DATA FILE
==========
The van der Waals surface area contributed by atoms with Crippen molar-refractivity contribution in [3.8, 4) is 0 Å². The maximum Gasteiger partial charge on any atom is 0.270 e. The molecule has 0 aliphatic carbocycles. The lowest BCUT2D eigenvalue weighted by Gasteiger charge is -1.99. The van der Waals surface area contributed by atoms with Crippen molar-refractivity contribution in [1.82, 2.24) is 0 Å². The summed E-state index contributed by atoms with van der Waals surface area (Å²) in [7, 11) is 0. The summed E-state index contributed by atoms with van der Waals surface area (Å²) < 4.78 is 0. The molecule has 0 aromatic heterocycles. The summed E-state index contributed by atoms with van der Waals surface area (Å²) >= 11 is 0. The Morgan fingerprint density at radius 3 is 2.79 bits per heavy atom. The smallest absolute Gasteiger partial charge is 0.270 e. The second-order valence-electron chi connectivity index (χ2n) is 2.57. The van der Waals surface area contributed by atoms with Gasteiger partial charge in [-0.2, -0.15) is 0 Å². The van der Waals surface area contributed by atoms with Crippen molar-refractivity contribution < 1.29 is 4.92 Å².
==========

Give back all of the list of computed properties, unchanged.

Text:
The van der Waals surface area contributed by atoms with Crippen molar-refractivity contribution in [3.8, 4) is 0 Å². The maximum Gasteiger partial charge on any atom is 0.270 e. The molecule has 0 aliphatic carbocycles. The lowest BCUT2D eigenvalue weighted by Gasteiger charge is -1.99. The van der Waals surface area contributed by atoms with Crippen molar-refractivity contribution in [1.82, 2.24) is 0 Å². The summed E-state index contributed by atoms with van der Waals surface area (Å²) in [7, 11) is 0. The summed E-state index contributed by atoms with van der Waals surface area (Å²) < 4.78 is 0. The molecule has 0 aromatic heterocycles. The summed E-state index contributed by atoms with van der Waals surface area (Å²) >= 11 is 0. The Morgan fingerprint density at radius 3 is 2.79 bits per heavy atom. The smallest absolute Gasteiger partial charge is 0.270 e. The second-order valence-electron chi connectivity index (χ2n) is 2.57. The van der Waals surface area contributed by atoms with Gasteiger partial charge in [-0.2, -0.15) is 0 Å². The van der Waals surface area contributed by atoms with Crippen molar-refractivity contribution < 1.29 is 4.92 Å².